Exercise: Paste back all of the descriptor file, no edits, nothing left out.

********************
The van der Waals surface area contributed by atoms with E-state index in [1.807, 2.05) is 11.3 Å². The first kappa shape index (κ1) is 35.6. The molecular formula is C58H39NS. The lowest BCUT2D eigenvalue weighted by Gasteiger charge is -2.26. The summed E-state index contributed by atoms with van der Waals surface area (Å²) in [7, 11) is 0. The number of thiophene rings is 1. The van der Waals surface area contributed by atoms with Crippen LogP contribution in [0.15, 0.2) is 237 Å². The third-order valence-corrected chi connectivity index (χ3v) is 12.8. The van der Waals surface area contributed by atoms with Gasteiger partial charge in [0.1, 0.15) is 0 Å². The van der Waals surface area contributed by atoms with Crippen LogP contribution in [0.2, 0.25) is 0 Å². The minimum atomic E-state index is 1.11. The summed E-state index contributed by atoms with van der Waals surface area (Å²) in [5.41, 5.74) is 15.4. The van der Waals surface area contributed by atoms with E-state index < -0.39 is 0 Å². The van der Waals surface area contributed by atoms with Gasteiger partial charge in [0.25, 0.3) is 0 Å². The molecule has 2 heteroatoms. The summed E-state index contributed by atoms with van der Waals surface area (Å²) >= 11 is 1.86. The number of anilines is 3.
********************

The van der Waals surface area contributed by atoms with E-state index in [1.807, 2.05) is 11.3 Å². The first kappa shape index (κ1) is 35.6. The molecular formula is C58H39NS. The lowest BCUT2D eigenvalue weighted by Gasteiger charge is -2.26. The summed E-state index contributed by atoms with van der Waals surface area (Å²) in [7, 11) is 0. The number of thiophene rings is 1. The van der Waals surface area contributed by atoms with Crippen LogP contribution in [0.15, 0.2) is 237 Å². The third-order valence-corrected chi connectivity index (χ3v) is 12.8. The van der Waals surface area contributed by atoms with Gasteiger partial charge in [0.1, 0.15) is 0 Å². The van der Waals surface area contributed by atoms with Crippen LogP contribution in [0.2, 0.25) is 0 Å². The minimum atomic E-state index is 1.11. The summed E-state index contributed by atoms with van der Waals surface area (Å²) in [5.41, 5.74) is 15.4. The van der Waals surface area contributed by atoms with E-state index < -0.39 is 0 Å². The van der Waals surface area contributed by atoms with Gasteiger partial charge in [0.25, 0.3) is 0 Å². The molecule has 2 heteroatoms. The summed E-state index contributed by atoms with van der Waals surface area (Å²) >= 11 is 1.86. The number of anilines is 3.